Found in the Southern region of Malta, Qormi is recognised as the Maltese capital of bread-making, and boasts the largest number of bakeries in the country. Although today, Qormi is the third largest locality in Malta, it actually started to grow and prosper during the middle ages, mostly thanks to its proximity to the Grand Harbour and its central location.
Before the Order of the Knights of Saint John built its own bakery in Valletta, it was Qormi which supplied most of the bread supplies on the island. At that time, the village thrived on its mule-driven flour-mills and was known as Casal Fornaro or Ħal Fornaro, that is, the ‘Baker’s Village’. In 1743, the Grand Master Manuel Pinto de Fonseca elevated the village of Qormi to official city status, whereby it became known with the name of ‘Citta’ Pinto’. Today, the popular name is Ħal Qormi.
Apart from bread-making, other traditional occupations are associated with Qormi’s location. Being so close to the horse race track at Marsa, there have always been several blacksmiths and carriage makers in the area, and to this day, many Qriema are horse owners. In older times, Qormi was also actually a port town, since the waters of the Grand Harbour at the time extended further inland. Through the 15th century in fact, Qormi was the only harbour town, besides Birgu, and its limits included the entire Xiberras (Xebb ir-Ras) promontory, on which Valletta and Floriana now stand. Qormi would still be a port town, had not the waters of the Grand Harbour receded.
Qormi hosts one of the oldest parishes in Malta. The present church is the third to be built on the same site, in honour of Saint George. In the 17th century, the church Saint George coordinated a parish that was served by no less than 22 little churches. The parish church of Saint George and its museum contain several works of art, especially paintings, in fact the titular painting has been attributed to Mattia Preti. The religious fervour of Qormi can also be gauged by the elaborate niches and religious statues of which almost 300 can be found along the streets of the city.
In 1813, Qormi was hard hit by a cholera epidemic during which they turned to Saint Sebastian, who is known as the Saint Protector and Patron Saint of people ill from the plague. By 1814, the plague was gone, together with one-sixth of Qormi’s population. In 1815, the survivors erected a statue to the saint, and in 1880-90 they built a church beside it.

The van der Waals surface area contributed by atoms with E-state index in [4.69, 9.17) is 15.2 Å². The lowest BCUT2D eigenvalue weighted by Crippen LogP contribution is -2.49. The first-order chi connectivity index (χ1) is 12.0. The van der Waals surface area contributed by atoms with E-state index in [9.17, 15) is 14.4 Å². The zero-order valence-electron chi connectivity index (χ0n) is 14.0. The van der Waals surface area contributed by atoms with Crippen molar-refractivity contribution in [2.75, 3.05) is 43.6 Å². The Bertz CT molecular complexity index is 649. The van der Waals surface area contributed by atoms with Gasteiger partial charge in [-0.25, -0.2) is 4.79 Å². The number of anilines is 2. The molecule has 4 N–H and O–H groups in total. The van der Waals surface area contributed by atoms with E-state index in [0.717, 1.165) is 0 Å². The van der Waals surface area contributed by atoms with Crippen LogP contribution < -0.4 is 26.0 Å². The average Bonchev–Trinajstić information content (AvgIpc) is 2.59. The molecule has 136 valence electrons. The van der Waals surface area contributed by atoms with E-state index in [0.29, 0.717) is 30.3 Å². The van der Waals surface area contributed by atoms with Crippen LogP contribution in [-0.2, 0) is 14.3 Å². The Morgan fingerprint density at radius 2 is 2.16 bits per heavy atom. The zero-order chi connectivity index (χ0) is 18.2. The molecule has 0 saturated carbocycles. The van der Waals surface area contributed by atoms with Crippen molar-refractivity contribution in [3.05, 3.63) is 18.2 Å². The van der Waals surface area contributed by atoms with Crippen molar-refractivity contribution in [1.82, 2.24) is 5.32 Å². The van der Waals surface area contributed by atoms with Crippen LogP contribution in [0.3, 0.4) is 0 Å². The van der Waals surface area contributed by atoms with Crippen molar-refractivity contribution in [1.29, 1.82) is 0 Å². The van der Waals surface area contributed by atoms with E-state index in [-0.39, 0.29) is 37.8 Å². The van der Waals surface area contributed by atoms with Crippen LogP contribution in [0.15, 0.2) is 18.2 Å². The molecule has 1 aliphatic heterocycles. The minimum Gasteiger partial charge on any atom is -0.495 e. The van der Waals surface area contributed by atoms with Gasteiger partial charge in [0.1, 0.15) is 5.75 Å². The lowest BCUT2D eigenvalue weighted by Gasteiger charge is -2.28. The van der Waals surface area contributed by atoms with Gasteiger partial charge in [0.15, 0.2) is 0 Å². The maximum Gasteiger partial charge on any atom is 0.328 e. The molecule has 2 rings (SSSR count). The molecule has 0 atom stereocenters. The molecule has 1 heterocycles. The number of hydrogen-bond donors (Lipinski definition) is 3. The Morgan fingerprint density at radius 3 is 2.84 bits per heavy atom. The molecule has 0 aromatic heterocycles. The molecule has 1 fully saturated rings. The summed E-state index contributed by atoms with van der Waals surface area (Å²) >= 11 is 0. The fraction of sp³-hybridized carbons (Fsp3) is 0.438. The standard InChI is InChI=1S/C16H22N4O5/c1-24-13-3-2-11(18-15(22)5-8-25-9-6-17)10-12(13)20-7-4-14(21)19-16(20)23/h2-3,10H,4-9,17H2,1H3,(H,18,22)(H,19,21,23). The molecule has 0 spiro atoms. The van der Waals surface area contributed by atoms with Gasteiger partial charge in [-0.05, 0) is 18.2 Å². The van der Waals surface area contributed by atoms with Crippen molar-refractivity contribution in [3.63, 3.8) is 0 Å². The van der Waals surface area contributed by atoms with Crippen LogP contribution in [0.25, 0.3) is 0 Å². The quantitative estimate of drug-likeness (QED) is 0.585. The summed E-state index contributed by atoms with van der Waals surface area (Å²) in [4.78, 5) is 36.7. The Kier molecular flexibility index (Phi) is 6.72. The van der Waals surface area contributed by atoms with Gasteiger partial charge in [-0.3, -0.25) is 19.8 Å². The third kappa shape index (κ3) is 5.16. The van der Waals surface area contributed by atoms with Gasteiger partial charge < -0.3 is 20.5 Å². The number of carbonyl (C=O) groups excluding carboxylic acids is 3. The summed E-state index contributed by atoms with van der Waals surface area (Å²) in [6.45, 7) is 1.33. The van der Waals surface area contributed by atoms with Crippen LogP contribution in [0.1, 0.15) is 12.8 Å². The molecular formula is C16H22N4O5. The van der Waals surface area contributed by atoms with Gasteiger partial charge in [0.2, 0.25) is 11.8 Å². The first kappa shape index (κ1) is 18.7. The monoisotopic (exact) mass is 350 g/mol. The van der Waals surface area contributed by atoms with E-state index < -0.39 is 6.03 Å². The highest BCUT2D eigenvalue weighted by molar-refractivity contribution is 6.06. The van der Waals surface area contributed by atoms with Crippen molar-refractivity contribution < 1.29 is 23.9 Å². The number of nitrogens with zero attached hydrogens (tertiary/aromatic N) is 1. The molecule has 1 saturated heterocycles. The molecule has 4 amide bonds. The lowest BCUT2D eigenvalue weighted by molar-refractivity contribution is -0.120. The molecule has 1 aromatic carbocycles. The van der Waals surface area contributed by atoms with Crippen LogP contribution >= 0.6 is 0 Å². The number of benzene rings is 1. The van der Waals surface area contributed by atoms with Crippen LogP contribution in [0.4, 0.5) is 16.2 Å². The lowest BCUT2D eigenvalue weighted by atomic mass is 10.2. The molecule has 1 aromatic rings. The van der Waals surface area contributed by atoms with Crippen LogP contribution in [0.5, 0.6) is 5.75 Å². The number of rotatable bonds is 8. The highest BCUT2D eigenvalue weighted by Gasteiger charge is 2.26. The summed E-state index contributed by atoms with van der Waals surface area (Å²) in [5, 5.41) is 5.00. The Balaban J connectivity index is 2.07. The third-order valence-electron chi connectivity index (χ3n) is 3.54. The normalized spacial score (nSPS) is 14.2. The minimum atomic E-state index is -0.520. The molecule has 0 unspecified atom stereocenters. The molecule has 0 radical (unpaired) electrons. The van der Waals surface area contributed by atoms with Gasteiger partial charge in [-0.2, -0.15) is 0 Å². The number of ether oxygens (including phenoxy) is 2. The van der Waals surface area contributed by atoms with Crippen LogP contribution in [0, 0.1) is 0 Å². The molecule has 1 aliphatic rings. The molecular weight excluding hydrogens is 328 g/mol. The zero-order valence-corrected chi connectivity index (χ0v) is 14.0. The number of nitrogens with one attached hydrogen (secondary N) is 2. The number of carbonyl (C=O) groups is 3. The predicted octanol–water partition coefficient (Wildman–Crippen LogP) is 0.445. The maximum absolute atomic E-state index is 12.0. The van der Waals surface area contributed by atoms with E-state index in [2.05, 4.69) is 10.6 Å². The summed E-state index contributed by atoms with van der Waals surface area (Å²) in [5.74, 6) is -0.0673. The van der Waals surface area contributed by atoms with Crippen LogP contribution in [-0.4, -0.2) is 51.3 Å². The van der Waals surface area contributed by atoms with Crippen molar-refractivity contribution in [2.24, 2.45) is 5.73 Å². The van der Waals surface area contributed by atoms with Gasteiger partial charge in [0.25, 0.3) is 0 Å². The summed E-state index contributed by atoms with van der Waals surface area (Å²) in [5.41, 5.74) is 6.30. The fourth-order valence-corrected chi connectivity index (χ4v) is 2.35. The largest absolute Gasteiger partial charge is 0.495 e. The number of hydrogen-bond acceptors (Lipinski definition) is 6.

The faith directed towards Saint Sebastian propelled Qormi into creating a second parish, which was established in 1936. The current church was too small to serve at the time, and another more lavish Romanesque church was built near Pinto’s Loggia after the Second World War. This was the first church in Malta to use a table altar, allowing the priest to face the congregation.
The two parishes organise many events throughout the year, most notably Easter is celebrated with a jovial procession by both parishes, and Saint George is also very well-renowned for its particular Good Friday pageant, featuring actors dressed in Jewish garb. There are of course, two parish festi, as well as three local band clubs. The feast of Saint George is celebrated in June, while the feast of Saint Sebastian takes place in July, and is greeted by parishioners sporting the colour green.
Qormi is quite well-known for its fireworks and colourful band programmes. As of 2007, it also hosts the yearly national event known as ‘Lejl f’Casal Fornaro’, which continues to be very popular with all Maltese. The city also holds an annual wine festival, as well as a Malta National Spring Festival.